Designing for Shared Use: Shared Access and Awareness Asking people rFculated • when they are tso consider c slearly aaccount in choices eNng up a hared an online system could help them reﬂect on and discuss together how to handle their account • Next to opAons from which to select in seNng up a proﬁle, the setup process could be accompanied with a short list of issues household members should agree upon and examples of how others have resolved them: – who maintains the proﬁle? – how are decisions over whom to host made? – who answers messages and writes references?
Conclusion • Key challenges of account sharing in the context of networked hospitality exchange include 1. presenAng mulAple people with a single proﬁle 2. coordinaAng and negoAaAng responding to CouchRequests 3. sharing the beneﬁts of a good reputaAon in a fair way • Similar issues may occur in other instances of network hospitality as well as in systems that facilitate online exchange or ridesharing • Amidst the rising rhetoric of a ‘reputaFon economy’, what are the inclusions, exclusions, and inequaliAes that reputaAon metrics may renew or create, especially if they fail to acknowledge people’s account sharing pracAces?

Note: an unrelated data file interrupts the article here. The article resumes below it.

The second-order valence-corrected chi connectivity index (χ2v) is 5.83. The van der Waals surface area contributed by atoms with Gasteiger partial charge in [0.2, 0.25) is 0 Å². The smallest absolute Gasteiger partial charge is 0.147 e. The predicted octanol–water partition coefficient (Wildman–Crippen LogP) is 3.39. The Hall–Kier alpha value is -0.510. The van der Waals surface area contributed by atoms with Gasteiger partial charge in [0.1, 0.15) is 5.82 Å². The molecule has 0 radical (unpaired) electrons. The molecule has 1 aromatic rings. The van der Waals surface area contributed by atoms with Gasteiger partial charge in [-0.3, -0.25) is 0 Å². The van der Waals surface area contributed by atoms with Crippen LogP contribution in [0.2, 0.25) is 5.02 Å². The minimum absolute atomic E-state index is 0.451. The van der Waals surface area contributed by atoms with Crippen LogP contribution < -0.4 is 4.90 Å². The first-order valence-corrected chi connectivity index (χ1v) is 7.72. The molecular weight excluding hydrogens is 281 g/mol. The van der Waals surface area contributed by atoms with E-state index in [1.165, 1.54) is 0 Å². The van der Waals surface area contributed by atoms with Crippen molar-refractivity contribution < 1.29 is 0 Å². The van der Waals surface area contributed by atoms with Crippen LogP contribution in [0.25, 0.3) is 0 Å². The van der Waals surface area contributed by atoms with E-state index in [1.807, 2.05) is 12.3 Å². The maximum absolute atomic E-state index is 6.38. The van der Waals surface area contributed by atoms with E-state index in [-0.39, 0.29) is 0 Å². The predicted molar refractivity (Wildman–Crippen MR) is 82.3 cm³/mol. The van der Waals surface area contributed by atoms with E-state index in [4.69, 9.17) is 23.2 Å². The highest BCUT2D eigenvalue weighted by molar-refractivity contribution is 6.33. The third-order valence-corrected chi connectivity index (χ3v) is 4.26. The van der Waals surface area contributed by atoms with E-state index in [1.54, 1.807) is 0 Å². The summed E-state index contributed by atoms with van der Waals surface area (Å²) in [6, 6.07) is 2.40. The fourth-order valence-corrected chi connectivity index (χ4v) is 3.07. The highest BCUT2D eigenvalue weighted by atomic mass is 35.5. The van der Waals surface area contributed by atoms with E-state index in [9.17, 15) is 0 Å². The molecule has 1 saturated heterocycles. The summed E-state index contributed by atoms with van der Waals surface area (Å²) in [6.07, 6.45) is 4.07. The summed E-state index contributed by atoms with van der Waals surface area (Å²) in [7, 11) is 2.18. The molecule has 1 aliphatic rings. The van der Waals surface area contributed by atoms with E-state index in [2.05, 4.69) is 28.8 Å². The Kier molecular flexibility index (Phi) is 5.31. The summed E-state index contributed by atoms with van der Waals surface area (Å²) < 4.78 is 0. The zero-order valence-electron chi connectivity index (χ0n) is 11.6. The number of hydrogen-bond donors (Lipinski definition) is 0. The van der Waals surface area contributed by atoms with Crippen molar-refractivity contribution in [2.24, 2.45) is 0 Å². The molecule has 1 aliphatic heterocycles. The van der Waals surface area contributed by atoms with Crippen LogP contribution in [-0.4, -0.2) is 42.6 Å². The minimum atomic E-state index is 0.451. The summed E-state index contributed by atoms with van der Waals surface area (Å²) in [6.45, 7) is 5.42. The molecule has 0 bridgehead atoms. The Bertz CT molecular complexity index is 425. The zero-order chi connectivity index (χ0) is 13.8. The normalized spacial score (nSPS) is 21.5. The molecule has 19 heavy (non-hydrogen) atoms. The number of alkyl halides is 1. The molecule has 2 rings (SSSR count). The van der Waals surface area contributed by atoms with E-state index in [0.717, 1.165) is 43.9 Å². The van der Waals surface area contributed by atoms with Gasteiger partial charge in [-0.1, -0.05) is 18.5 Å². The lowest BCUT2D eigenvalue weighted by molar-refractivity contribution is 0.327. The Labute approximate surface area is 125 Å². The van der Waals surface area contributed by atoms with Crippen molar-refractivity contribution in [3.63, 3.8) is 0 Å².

Future DirecFons • Money: Account sharing pracAces in non-‐monetary vs monetary networked hospitality exchange • Household types: Diﬀerences in terms of preferences and pracAces for account sharing • Beyond network hospitality: Account sharing when it comes to sharing other types of resources, such as cars, bikes, or other tangible items Acknowledgements The research for this paper was conducted while at MicrosoF Research New England. I wish to thank the parAcipants and acknowledge rMary L. Gray, iNancy Baym, the S ocial Media CollecAve, colleagues at HIIT and the anonymous eviewers for nvaluable advice. The work was ﬁnalized with funding from the TEKES project FuNeSoMo.
Photo credits: • h`p://www.ﬂickr.com/photos/donnagrayson/109052424/ sizes/l/ • h`p://www.ﬂickr.com/photos/katewares/9505200323/sizes/ l/ • h`p://www.ﬂickr.com/photos/alisonchrisAne/11288183315/ sizes/l/ • h`p://www.ﬂickr.com/photos/49024304@N00/4521267075/